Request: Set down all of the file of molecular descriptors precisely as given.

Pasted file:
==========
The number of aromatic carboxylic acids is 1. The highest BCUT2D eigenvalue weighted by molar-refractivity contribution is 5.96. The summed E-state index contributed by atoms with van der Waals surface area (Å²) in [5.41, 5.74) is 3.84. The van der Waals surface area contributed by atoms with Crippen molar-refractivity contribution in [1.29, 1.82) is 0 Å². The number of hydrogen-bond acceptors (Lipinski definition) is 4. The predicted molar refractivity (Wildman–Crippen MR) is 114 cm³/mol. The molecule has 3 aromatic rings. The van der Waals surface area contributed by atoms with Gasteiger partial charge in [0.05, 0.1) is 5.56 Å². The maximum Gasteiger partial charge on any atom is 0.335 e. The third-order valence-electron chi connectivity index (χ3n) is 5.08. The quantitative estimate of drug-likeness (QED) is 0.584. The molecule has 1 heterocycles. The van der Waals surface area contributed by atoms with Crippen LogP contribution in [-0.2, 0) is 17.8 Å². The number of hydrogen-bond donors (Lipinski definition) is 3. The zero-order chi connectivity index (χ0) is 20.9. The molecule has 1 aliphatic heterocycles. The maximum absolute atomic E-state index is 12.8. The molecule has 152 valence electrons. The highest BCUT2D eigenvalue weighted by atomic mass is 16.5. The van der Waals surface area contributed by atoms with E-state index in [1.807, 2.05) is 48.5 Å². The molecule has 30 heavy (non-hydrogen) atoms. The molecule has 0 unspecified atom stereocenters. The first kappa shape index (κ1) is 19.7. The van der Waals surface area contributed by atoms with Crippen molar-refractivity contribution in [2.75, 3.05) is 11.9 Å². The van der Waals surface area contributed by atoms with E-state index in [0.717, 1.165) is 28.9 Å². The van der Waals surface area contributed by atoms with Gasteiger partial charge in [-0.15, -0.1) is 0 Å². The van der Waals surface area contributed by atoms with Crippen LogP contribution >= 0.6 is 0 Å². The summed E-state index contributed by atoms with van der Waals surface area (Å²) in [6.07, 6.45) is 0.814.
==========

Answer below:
The number of aromatic carboxylic acids is 1. The highest BCUT2D eigenvalue weighted by molar-refractivity contribution is 5.96. The summed E-state index contributed by atoms with van der Waals surface area (Å²) in [5.41, 5.74) is 3.84. The van der Waals surface area contributed by atoms with Crippen molar-refractivity contribution in [1.29, 1.82) is 0 Å². The number of hydrogen-bond acceptors (Lipinski definition) is 4. The predicted molar refractivity (Wildman–Crippen MR) is 114 cm³/mol. The molecule has 3 aromatic rings. The van der Waals surface area contributed by atoms with Gasteiger partial charge in [0.05, 0.1) is 5.56 Å². The maximum Gasteiger partial charge on any atom is 0.335 e. The third-order valence-electron chi connectivity index (χ3n) is 5.08. The quantitative estimate of drug-likeness (QED) is 0.584. The molecule has 1 heterocycles. The van der Waals surface area contributed by atoms with Crippen LogP contribution in [-0.2, 0) is 17.8 Å². The number of hydrogen-bond donors (Lipinski definition) is 3. The zero-order chi connectivity index (χ0) is 20.9. The molecule has 1 aliphatic heterocycles. The maximum absolute atomic E-state index is 12.8. The molecule has 152 valence electrons. The highest BCUT2D eigenvalue weighted by atomic mass is 16.5. The van der Waals surface area contributed by atoms with E-state index in [1.807, 2.05) is 48.5 Å². The molecule has 30 heavy (non-hydrogen) atoms. The molecule has 0 unspecified atom stereocenters. The first kappa shape index (κ1) is 19.7. The van der Waals surface area contributed by atoms with Crippen molar-refractivity contribution in [2.75, 3.05) is 11.9 Å². The van der Waals surface area contributed by atoms with E-state index in [0.717, 1.165) is 28.9 Å². The van der Waals surface area contributed by atoms with Gasteiger partial charge in [-0.15, -0.1) is 0 Å². The van der Waals surface area contributed by atoms with Crippen LogP contribution >= 0.6 is 0 Å². The summed E-state index contributed by atoms with van der Waals surface area (Å²) in [6.07, 6.45) is 0.814.